A few weeks before this post has been written, on July 5th, 2021, Richard “Dick” Donner passed away. He had been the director behind very popular titles like The Omen (1976), Superman (1978), Ladyhawke (1985), the Lethal Weapon series (1987, 1989, 1992, and 1998), and The Goonies (1985).
He was a renowned Hollywood director that, despite not belonging to the all-time top list (he never reached the Olympus where filmmakers like Spielberg, Kubrick, or Ford dwell), was essential to making modern Hollywood what it is. You can not tell the tale of 70s, 80s, and 90s Hollywood without mentioning his name. At the time of this death, at 91, he was rumored to be working on a new Lethal Weapon installment. Wow.
In 2010, author James Christie published an excellent Richard Donner biography under the title You’re the Director…You Figure It Out. The Life and Films of Richard Donner.
Let me share with you a few strokes of Donner’s long and fruitful career. For the whole of it, go to the source, James Christie’s brilliant book.
On making Superman (1978)
Brando and the green suitcase
(…) Donner was shocked when, during his first in-person meeting with the famed actor, Brando laid out his interpretation of his character, Jor-El. “You know, I was thinking that maybe in space we don’t look like people”, the star proclaimed. “Maybe we look like a green suitcase or a bagel. Maybe we don’t even speak at all; we just make electronic sounds…” Those surrounding the pair nodded approvingly. Fortunately, Donner was able to dissuade Brando of his ideas before cameras rolled for the first time on both Superman and Superman II on March 24, 1977.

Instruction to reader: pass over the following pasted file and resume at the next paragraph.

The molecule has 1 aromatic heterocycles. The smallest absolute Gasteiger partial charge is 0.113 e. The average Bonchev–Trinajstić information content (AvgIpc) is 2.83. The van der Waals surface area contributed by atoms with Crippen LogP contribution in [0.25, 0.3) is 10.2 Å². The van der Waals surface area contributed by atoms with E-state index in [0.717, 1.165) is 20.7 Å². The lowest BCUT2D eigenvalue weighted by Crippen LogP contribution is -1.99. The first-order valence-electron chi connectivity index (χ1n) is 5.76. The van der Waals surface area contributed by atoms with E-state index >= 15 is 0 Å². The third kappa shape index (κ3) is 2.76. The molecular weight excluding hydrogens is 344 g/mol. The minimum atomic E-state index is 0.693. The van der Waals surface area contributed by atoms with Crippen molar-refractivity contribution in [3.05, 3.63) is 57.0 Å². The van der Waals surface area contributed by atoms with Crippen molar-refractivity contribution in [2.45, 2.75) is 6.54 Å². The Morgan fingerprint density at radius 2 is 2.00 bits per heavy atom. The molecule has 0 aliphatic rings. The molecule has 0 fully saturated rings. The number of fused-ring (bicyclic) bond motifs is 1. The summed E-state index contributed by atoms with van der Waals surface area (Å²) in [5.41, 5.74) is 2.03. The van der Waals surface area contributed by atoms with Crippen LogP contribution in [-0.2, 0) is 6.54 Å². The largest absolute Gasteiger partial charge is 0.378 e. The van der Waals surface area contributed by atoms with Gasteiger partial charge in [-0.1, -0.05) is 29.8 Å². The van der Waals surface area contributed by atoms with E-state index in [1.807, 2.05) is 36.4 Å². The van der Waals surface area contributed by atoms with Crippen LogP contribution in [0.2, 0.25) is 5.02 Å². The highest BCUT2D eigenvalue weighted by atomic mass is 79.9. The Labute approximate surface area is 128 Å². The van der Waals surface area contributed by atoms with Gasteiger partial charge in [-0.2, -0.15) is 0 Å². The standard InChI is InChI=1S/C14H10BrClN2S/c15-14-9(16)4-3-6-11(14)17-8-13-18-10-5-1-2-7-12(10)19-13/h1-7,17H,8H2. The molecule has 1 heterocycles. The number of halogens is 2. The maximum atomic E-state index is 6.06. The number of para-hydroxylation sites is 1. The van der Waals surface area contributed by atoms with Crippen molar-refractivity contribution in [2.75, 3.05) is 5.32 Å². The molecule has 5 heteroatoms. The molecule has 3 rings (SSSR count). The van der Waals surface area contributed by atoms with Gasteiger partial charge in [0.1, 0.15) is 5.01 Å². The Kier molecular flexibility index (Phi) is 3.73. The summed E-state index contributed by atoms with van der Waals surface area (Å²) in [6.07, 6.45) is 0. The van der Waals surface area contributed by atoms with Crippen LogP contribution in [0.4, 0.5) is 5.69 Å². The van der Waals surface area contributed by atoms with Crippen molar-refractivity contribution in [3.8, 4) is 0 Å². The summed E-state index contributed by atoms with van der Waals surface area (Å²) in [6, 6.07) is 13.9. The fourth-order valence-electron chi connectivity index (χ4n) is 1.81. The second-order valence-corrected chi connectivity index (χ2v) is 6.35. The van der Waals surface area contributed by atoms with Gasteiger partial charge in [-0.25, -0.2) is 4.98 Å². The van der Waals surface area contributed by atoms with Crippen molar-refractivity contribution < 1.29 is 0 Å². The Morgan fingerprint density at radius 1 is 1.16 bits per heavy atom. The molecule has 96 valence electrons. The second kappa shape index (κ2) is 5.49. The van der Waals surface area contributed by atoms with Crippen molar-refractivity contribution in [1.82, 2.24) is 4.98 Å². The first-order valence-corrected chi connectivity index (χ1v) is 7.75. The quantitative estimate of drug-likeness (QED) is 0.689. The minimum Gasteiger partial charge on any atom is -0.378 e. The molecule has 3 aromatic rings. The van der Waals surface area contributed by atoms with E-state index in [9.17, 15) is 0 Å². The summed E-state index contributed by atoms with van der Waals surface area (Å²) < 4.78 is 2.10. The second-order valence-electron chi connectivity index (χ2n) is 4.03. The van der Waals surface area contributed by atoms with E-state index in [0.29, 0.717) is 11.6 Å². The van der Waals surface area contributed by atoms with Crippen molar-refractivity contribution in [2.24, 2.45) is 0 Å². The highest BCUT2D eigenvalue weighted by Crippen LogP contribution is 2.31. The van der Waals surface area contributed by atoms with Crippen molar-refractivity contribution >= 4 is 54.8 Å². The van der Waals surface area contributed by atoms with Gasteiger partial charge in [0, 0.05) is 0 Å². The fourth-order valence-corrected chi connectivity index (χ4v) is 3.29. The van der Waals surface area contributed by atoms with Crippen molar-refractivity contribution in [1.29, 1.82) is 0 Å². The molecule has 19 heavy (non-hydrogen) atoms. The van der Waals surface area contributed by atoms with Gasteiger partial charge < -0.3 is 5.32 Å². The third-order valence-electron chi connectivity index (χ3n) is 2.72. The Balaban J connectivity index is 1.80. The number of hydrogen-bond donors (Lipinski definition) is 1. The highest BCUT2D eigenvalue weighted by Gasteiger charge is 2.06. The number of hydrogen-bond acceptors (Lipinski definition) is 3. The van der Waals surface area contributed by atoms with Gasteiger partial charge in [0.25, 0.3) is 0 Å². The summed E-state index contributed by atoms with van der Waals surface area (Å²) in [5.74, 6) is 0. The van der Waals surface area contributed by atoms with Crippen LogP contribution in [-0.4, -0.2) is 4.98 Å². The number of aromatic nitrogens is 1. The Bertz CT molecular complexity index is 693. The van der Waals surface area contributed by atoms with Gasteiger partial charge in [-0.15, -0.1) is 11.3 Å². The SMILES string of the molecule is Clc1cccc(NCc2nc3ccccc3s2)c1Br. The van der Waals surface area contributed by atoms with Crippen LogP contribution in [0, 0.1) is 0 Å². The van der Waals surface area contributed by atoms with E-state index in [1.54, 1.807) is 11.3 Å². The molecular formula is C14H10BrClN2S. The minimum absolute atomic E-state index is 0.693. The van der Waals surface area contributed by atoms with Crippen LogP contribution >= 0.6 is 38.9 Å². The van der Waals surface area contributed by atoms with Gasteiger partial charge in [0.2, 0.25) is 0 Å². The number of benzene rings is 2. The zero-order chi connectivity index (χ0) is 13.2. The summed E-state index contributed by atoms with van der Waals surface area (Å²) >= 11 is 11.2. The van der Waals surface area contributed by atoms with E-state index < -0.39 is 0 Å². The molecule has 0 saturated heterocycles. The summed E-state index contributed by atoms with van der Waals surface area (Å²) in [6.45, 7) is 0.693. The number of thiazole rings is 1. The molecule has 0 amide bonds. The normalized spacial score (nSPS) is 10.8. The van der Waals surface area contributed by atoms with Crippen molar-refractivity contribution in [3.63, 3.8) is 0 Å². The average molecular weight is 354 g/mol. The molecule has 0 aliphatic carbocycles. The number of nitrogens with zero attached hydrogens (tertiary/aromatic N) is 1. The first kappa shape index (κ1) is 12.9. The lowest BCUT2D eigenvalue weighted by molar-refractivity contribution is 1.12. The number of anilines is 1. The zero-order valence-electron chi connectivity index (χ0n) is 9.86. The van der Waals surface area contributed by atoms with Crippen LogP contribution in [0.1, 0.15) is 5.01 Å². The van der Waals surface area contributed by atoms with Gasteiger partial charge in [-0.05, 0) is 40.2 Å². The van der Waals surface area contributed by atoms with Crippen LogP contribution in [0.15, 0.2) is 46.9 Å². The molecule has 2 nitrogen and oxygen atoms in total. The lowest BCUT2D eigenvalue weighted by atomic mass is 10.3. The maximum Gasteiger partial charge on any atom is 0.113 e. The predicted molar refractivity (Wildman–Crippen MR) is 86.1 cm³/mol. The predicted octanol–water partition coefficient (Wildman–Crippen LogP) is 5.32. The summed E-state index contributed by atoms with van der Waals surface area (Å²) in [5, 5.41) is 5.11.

Donner’s fight for verosimilitude
“Dick and his whole concept of verisimilitude is largely responsible for the total success of the first film,” says David Petrou, a member of the Salkinds’ production team. “We had a story by Mario Puzo that was just ridiculous… it would have been about a four-hour movie. David and Leslie Newman were brought in, and they did a version that was like the Batman TV show. Dick brought in his friend, Tom Mankiewicz, the script doctor, and the script that you see on the screen is largely Dick and Tom’s rewrites.”
Superman II was taken away from him
Despite Superman’s amazing success, Richard Donner was fired from Superman II (which he had been partially filming at the same time as the first movie), which was given to director Richard Lester. According to Wikipedia, Lester’s
Superman II was a huge success. Production on Superman II began before Superman was completed, and had to be halted to concentrate on getting the first movie completed. After the first film was released in late 1978, the Salkinds went back into production on Superman II without informing Superman director Richard Donner and placed Lester behind the camera to complete the remaining 25 percent of the film. Although Donner had shot 75 percent, a majority of what was planned for the film, much of his footage was jettisoned or reshot during Lester’s time on the project.